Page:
The Anonymous Widower

Does Sheffield Need A Super High Speed Line To London?

I ask this question because HS2 was put forward in the days, when brute force and high speed was the only way to get fast journey times.

In this article on the BBC, which is entitled HS2 South Yorkshire route change threatens new estate, the following is stated.

  • 120 mins – Fastest existing Sheffield to London service
  • 79 mins – Fastest Sheffield to London service via HS2

I have not seen any details as to how fast conventional trains could do Sheffield to London, but we do have some useful figures from the Great Eastern Main Line, which I wrote about in Could Class 387 Trains Do Norwich In Ninety And Ipswich In Sixty? I came to the conclusion that a 200 kph Aventra with modest track improvements could reduce the current 120 minutes to ninety.

Compare the Great Eastern Main Line (GEML) with the Midland Main Line (MML)

The GEML is about 180 km long and fully electrified, with only two tracks except South of Shenfield and a 160 kph line speed.

The MML is about 250 km long and not electrified past Bedford, with generally more than two tracks and quite a bit of 200 kph running.

The MML has a lot of potential for improvement.

  • In several places there is space to add extra tracks and improve junctions.
  • A fully-developed Erewash Valley Line, could possibly be used as a higher-speed diversion, avoiding the line through the Derwent Valley, which is a World Heritage Site.
  • The MML is currently being electrified.
  • Modern electric trains with regenerative braking would speed stops on the MML.
  • Some of the stations on the MML, could be rebuilt to speed trains through.
  • This is just the sort of line for which the Digital Railway could have a large positive affect.

I feel that after the line is fully electrified and upgraded between London and Sheffield, that there could be a big improvement in journey times.

I do wonder if the revised plan for HS2 to serve Sheffield, , has come about because engineers have been able to devise a plan to improve the MML, that has created enough capacity from Clay Cross to Sheffield, to allow HS2 to share.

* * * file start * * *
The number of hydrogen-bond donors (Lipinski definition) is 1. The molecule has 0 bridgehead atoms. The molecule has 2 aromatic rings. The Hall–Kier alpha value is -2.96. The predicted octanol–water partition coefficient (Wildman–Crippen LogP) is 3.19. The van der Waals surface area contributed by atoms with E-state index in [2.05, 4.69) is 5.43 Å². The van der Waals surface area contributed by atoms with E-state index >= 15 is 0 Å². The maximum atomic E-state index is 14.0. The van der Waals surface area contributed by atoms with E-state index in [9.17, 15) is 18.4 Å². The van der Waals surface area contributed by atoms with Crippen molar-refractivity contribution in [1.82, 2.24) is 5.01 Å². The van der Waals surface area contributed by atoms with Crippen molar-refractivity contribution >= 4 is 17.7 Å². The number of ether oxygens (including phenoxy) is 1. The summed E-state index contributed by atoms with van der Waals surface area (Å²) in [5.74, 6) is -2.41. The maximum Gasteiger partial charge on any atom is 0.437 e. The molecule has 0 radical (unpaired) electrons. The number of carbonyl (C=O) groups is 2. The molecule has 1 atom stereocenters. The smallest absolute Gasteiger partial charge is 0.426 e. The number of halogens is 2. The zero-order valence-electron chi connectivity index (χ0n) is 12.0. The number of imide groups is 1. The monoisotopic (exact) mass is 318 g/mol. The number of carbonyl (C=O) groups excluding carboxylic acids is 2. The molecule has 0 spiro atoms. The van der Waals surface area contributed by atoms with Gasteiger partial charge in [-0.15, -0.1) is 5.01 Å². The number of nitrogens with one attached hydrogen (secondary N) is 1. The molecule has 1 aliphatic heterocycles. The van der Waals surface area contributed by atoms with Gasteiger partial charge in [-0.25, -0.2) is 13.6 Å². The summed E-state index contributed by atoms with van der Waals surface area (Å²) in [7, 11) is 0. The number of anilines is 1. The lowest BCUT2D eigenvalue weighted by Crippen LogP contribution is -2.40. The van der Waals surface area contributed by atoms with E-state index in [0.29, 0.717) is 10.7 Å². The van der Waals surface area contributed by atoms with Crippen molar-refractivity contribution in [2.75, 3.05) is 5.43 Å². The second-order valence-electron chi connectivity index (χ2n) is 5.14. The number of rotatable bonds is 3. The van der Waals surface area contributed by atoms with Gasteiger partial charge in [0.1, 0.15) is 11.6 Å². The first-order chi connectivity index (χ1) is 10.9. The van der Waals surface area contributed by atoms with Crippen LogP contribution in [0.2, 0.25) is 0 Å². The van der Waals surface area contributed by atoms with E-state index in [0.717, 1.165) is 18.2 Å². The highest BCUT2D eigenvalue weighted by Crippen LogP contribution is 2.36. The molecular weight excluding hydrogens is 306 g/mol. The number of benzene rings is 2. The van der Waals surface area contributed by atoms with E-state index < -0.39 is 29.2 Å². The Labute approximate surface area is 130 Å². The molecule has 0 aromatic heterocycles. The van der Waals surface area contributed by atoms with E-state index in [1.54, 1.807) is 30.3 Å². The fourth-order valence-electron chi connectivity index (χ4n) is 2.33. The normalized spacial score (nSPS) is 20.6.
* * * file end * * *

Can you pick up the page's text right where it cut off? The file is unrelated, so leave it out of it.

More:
In HS2 Does The Right Thing In Sheffield, I postulated that if the MML from Clay Cross, where it bis joined by HS2 to Sheffield, were to be built to HS2 standards, when it was electrified, then this would have benefits for both lines.

  • HS2 trains could approach Sheffield, using the sort of speed profile, they’d use into other stations.
  • 200+ kph trains on the MML would knock a few minutes off schedules.
  • Any extra tracks would probably fit on railway land.
  • Chesterfield station could be rebuilt to accept HS2 trains.

There would be a large saving in costs, as only two tracks would be built. They would also be built when the MML is electrified.

We might not see trains on the classic route between London and Sheffield do the trip in the 79 minutes of HS2, but they would certainly be some minutes quicker than the two hours of today.

 

July 7, 2016 Posted by | Transport | , , , | 2 Comments

HS2 Does The Right Thing At Sheffield

In HS2 Does The Right Thing At Leeds, I put my case for HS2 stations to be in City Centres, so that when passengers arrived, they could use all the current and often well-developed local trains and trams to get to their ultimate destination.

I said this.

I don’t like the concept of most of the HS2 stations.

Euston, isn’t too bad, as the HS2 platforms are alongside those for the main station and I suspect that when and if I see it in reality, I will be able to arrive in the station on perhaps a London Midland train from Bletchley or Tring and just walk across to the HS2 platforms.

At some of our better interchange stations like Reading, to change trains, you go up escalators to a wide overbridge and then walk across to the escalator for the platform of your departing train. The design also allows seats and cafes in a totally non-claustrophobic environment. I have a feeling that the new London Bridge will raise the bar of this type of station even higher!

To my mind the designs for HS2 station at Birmingham is absolute rubbish and truly terrible. Birmingham is developing a local train, tram and bus network centred on New Street station, so instead of HS2 arriving into this hub, it arrives at a separate station some distance away and many passengers will have to get a tram to connect to their ongoing service.

After seeing the light at Leeds and proposed something much more sensible, HS2 has now done a similar thing at Sheffield.

This article on the BBC explains it all.

  • HS2 will now serve the main Sheffield station.
  • HS2 will now pass to the East of Rotherham.
  • HS2 will reach Sheffield on classic lines from a junction near Clay Cross and via |Chesterfield.
  • Sheffield City Council say the new route will create 6,500 more jobs in Sheffield.
  • The old route might have created congestion around Meadowhall.

This map shows the new and the old routes.

HS2 Through South Yorkshire

HS2 Through South Yorkshire

The yellow route is the old one and the blue one is the new one.

Note how the on the map it says “Link to Sheffield Midland on Existing Railway”